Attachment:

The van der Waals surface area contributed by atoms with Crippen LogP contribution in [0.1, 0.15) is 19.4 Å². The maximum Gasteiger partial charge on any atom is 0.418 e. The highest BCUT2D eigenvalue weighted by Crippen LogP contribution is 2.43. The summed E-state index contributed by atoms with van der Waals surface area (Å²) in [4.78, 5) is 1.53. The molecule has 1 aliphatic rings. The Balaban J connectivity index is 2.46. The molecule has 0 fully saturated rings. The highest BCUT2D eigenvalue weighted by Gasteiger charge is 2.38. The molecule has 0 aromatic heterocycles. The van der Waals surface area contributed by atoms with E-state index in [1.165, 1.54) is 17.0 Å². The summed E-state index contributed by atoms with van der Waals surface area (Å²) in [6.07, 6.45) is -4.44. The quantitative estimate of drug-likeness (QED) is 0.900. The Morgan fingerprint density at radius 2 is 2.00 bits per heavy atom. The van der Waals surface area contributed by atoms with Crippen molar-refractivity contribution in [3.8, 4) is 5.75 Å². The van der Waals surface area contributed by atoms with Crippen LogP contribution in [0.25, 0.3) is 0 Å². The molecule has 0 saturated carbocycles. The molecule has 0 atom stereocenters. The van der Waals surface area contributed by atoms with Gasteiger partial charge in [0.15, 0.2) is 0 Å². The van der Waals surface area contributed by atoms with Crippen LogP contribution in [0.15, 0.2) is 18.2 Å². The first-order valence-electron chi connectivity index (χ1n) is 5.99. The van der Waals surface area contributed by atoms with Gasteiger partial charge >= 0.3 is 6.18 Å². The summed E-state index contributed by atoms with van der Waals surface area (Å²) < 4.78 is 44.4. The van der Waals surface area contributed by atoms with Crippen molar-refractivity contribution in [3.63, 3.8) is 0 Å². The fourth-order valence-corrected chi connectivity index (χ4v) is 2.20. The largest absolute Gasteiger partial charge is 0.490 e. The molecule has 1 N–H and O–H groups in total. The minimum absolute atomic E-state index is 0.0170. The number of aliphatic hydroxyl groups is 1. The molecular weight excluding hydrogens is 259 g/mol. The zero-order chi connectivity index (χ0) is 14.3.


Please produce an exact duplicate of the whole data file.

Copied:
The van der Waals surface area contributed by atoms with Crippen LogP contribution in [0.1, 0.15) is 19.4 Å². The maximum Gasteiger partial charge on any atom is 0.418 e. The highest BCUT2D eigenvalue weighted by Crippen LogP contribution is 2.43. The summed E-state index contributed by atoms with van der Waals surface area (Å²) in [4.78, 5) is 1.53. The molecule has 1 aliphatic rings. The Balaban J connectivity index is 2.46. The molecule has 0 fully saturated rings. The highest BCUT2D eigenvalue weighted by Gasteiger charge is 2.38. The molecule has 0 aromatic heterocycles. The van der Waals surface area contributed by atoms with E-state index in [1.165, 1.54) is 17.0 Å². The summed E-state index contributed by atoms with van der Waals surface area (Å²) in [6.07, 6.45) is -4.44. The quantitative estimate of drug-likeness (QED) is 0.900. The Morgan fingerprint density at radius 2 is 2.00 bits per heavy atom. The van der Waals surface area contributed by atoms with Crippen molar-refractivity contribution in [3.8, 4) is 5.75 Å². The van der Waals surface area contributed by atoms with Crippen LogP contribution in [0.25, 0.3) is 0 Å². The molecule has 0 saturated carbocycles. The molecule has 0 atom stereocenters. The van der Waals surface area contributed by atoms with Gasteiger partial charge in [0.15, 0.2) is 0 Å². The van der Waals surface area contributed by atoms with Crippen LogP contribution in [0.15, 0.2) is 18.2 Å². The first-order valence-electron chi connectivity index (χ1n) is 5.99. The van der Waals surface area contributed by atoms with Gasteiger partial charge >= 0.3 is 6.18 Å². The summed E-state index contributed by atoms with van der Waals surface area (Å²) < 4.78 is 44.4. The van der Waals surface area contributed by atoms with Crippen molar-refractivity contribution in [3.63, 3.8) is 0 Å². The fourth-order valence-corrected chi connectivity index (χ4v) is 2.20. The largest absolute Gasteiger partial charge is 0.490 e. The molecule has 1 N–H and O–H groups in total. The minimum absolute atomic E-state index is 0.0170. The number of aliphatic hydroxyl groups is 1. The molecular weight excluding hydrogens is 259 g/mol. The zero-order chi connectivity index (χ0) is 14.3.